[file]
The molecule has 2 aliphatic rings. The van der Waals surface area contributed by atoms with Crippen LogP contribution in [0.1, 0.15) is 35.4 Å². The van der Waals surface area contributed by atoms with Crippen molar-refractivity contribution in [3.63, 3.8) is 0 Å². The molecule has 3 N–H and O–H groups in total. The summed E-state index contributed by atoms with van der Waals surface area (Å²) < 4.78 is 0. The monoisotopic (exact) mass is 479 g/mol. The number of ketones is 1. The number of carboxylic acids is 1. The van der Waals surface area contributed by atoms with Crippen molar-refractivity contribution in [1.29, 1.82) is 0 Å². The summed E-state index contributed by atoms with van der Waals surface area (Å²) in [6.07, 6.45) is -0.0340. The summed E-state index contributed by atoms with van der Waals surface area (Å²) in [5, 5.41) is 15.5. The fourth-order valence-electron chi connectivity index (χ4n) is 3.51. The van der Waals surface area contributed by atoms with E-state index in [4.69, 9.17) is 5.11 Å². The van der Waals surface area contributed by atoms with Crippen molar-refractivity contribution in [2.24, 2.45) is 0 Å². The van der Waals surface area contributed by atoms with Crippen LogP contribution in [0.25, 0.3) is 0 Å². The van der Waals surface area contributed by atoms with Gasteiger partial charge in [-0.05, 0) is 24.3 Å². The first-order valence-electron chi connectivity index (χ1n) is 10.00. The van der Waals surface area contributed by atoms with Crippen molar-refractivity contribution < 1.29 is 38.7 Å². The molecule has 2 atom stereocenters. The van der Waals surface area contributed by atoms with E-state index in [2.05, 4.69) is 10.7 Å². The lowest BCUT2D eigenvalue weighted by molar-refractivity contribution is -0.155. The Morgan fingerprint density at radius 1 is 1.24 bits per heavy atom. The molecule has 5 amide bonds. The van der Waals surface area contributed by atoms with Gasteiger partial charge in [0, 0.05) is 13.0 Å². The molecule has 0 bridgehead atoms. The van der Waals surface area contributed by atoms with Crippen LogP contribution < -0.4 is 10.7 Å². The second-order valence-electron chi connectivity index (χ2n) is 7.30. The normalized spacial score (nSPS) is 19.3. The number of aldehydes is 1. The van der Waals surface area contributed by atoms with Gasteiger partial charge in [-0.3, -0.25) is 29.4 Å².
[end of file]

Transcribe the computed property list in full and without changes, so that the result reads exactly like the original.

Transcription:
The molecule has 2 aliphatic rings. The van der Waals surface area contributed by atoms with Crippen LogP contribution in [0.1, 0.15) is 35.4 Å². The van der Waals surface area contributed by atoms with Crippen molar-refractivity contribution in [3.63, 3.8) is 0 Å². The molecule has 3 N–H and O–H groups in total. The summed E-state index contributed by atoms with van der Waals surface area (Å²) < 4.78 is 0. The monoisotopic (exact) mass is 479 g/mol. The number of ketones is 1. The number of carboxylic acids is 1. The van der Waals surface area contributed by atoms with Crippen molar-refractivity contribution in [1.29, 1.82) is 0 Å². The summed E-state index contributed by atoms with van der Waals surface area (Å²) in [6.07, 6.45) is -0.0340. The summed E-state index contributed by atoms with van der Waals surface area (Å²) in [5, 5.41) is 15.5. The fourth-order valence-electron chi connectivity index (χ4n) is 3.51. The van der Waals surface area contributed by atoms with E-state index in [4.69, 9.17) is 5.11 Å². The van der Waals surface area contributed by atoms with Crippen molar-refractivity contribution in [2.24, 2.45) is 0 Å². The van der Waals surface area contributed by atoms with Crippen LogP contribution in [0.25, 0.3) is 0 Å². The van der Waals surface area contributed by atoms with Gasteiger partial charge in [-0.05, 0) is 24.3 Å². The first-order valence-electron chi connectivity index (χ1n) is 10.00. The van der Waals surface area contributed by atoms with Crippen molar-refractivity contribution < 1.29 is 38.7 Å². The molecule has 2 atom stereocenters. The van der Waals surface area contributed by atoms with E-state index in [2.05, 4.69) is 10.7 Å². The lowest BCUT2D eigenvalue weighted by molar-refractivity contribution is -0.155. The Morgan fingerprint density at radius 1 is 1.24 bits per heavy atom. The molecule has 5 amide bonds. The van der Waals surface area contributed by atoms with Gasteiger partial charge in [0, 0.05) is 13.0 Å². The molecule has 0 bridgehead atoms. The van der Waals surface area contributed by atoms with Crippen LogP contribution < -0.4 is 10.7 Å². The second-order valence-electron chi connectivity index (χ2n) is 7.30. The normalized spacial score (nSPS) is 19.3. The number of aldehydes is 1. The van der Waals surface area contributed by atoms with Gasteiger partial charge in [-0.3, -0.25) is 29.4 Å².